Before I started this trip I lived in the Hunter Valley, New South Wales, which is a big coal mining district. I saw all the trains heading to the port loaded with coal and thought it was big business ….it is, but nothing compared to the mining up here in the Pilbarra. All the politicians and economists used to talk about a “2 speed economy” and when you get up here you really see what they mean. There are mining and construction vehicles everywhere, with armies of workers in hi-vis shirts everywhere. While I was at Karajini I took one of the tours through Rio Tinto’s Tom Price mine, and some of the numbers the guide quoted were amazing.
The lookout where this photo was taken was 120 metres below the original summit of the hill, it’s at least that much down from the lookout to the bottom of that pit, just one of their pits. They have been mining here for 50 years, and think there is enough iron ore left for another 100 years or so.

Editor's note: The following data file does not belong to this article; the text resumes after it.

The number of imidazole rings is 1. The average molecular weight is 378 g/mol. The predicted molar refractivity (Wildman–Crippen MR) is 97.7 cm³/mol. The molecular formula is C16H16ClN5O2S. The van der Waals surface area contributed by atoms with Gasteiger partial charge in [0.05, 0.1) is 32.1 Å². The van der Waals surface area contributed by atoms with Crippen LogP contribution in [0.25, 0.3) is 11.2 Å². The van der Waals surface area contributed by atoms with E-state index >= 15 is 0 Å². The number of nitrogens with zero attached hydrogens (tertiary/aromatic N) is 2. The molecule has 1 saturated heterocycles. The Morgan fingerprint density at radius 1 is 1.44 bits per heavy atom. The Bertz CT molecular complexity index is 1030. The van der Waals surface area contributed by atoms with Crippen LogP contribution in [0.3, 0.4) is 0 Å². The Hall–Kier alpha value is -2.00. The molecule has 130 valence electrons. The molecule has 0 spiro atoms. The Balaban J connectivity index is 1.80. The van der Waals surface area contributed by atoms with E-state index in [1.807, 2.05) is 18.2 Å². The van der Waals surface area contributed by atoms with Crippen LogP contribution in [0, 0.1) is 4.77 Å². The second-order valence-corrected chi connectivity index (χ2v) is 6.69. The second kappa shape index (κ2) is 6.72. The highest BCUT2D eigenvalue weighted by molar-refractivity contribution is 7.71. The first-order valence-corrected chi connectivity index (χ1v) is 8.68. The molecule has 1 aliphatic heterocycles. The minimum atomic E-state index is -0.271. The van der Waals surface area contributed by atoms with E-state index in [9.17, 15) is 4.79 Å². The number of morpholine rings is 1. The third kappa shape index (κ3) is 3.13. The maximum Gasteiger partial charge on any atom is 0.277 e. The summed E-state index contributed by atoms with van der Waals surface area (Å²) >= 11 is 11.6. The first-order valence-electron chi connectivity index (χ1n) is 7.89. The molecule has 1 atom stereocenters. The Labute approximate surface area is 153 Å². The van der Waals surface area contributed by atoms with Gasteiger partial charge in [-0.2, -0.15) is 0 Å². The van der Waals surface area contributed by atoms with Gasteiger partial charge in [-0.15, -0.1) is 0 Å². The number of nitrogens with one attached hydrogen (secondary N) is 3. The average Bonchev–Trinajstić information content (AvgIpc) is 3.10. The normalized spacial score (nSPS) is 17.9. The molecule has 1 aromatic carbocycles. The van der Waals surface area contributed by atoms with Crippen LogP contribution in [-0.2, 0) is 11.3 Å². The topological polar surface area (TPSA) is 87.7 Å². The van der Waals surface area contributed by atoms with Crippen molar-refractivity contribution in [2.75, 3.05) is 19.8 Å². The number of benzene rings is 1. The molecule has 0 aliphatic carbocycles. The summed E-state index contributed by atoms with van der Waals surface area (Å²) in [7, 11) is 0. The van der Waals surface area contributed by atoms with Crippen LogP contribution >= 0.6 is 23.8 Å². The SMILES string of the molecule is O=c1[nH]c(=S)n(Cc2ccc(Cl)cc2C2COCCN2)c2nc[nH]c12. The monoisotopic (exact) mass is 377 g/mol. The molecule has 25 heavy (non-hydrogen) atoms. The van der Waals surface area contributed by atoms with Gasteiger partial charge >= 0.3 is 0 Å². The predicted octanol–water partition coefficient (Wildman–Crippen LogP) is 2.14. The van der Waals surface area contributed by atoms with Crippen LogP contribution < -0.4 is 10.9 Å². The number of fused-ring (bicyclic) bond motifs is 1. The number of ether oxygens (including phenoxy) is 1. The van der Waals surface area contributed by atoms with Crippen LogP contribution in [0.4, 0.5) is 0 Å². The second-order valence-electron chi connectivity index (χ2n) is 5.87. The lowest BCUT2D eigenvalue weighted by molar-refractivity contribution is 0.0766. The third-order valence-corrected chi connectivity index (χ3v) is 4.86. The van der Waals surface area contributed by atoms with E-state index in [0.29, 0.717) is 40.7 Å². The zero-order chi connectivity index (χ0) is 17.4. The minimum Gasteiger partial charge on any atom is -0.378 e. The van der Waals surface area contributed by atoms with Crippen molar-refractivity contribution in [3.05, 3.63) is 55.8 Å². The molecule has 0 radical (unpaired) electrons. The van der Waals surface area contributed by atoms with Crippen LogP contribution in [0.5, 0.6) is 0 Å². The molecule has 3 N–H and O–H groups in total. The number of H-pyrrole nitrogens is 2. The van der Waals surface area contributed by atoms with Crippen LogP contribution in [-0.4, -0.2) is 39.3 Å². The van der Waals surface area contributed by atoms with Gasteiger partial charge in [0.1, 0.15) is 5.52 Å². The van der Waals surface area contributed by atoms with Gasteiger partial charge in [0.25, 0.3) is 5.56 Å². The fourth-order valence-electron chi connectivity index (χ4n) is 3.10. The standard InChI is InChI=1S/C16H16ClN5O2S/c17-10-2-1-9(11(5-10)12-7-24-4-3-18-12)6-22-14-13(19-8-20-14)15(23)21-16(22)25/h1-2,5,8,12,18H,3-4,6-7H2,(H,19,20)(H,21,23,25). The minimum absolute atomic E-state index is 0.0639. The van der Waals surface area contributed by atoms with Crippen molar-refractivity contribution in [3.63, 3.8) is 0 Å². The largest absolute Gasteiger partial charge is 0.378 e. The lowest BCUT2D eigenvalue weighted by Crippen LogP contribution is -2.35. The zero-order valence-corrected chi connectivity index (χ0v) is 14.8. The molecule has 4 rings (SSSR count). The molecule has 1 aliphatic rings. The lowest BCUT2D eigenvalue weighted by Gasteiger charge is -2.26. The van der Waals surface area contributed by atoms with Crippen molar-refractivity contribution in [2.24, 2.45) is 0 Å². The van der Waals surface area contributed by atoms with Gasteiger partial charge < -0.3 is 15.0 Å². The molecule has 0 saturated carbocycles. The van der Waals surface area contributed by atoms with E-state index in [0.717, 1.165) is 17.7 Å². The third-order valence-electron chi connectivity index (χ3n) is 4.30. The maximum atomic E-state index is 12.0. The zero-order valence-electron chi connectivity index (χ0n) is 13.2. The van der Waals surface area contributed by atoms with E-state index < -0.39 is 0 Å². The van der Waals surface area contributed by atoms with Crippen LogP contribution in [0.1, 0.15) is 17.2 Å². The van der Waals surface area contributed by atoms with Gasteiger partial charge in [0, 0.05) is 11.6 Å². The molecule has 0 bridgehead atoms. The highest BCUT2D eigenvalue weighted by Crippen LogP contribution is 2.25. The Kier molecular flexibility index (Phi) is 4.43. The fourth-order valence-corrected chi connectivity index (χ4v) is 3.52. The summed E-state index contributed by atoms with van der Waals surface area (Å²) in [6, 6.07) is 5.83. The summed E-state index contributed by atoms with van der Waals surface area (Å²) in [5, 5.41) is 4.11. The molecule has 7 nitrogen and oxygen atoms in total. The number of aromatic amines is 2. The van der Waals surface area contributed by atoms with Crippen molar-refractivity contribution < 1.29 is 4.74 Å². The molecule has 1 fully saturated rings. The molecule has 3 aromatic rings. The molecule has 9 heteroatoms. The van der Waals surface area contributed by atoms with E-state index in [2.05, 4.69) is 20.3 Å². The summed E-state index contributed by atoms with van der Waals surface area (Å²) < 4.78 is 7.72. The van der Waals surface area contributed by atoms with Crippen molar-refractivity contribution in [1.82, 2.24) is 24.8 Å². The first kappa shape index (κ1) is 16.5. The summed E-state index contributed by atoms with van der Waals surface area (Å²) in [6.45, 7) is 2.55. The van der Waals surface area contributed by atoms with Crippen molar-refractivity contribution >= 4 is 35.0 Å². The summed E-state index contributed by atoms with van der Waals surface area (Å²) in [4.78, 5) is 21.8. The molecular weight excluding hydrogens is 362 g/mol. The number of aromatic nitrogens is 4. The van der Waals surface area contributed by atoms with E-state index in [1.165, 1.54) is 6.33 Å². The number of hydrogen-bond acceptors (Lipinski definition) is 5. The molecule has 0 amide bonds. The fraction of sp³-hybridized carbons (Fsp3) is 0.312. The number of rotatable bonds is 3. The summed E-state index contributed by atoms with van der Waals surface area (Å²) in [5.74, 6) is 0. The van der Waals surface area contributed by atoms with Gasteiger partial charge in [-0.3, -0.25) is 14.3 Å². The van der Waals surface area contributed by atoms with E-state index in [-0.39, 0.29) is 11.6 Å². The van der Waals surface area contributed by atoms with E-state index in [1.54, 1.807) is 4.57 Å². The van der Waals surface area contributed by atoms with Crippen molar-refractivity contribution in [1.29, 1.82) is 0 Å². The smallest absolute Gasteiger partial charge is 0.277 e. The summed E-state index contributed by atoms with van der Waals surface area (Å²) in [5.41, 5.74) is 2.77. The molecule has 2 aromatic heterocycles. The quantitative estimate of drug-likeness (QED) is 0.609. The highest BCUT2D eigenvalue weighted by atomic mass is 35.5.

These haul trucks can move 250 tonnes at a time, and gulp down the diesel at 20 litres/km when going uphill loaded ! No wonder this mine uses over 1 million litres of diesel per week !
Then it is crushed, sorted, stacked and loaded onto the trains that take the ore to the port. The trains are two and a half kilometres long, each load is worth around 3 million dollars, and can be loaded in as little as 1 hour 19 minutes, with up to a dozen loaded trains at any one time.
The drivers of these ore trains earn $200,000, fly in, fly out …did you ever want to be a train driver as a kid ? I wish I was at that salary ! Rio Tinto plan to make these trains driverless, operating them remotely from their Control HQ in Perth. They already have some driverless Haul trucks at other mines apparently …250 tonnes of truck running around under remote control seems a bit scary to me !
And finally the ore ends up at the coast, ready for export to China, Korea, Japan etc. No doubt some of it comes back in the form of Toyotas, Kias and Great Wall utes ! It’s definitely big business, too big to imagine, numbers too big to comprehend until you come up here and see it for yourself.
Until recently my husband and I drove trucks up to the mines all over the country. They are huge operations but it seems to be dying down now.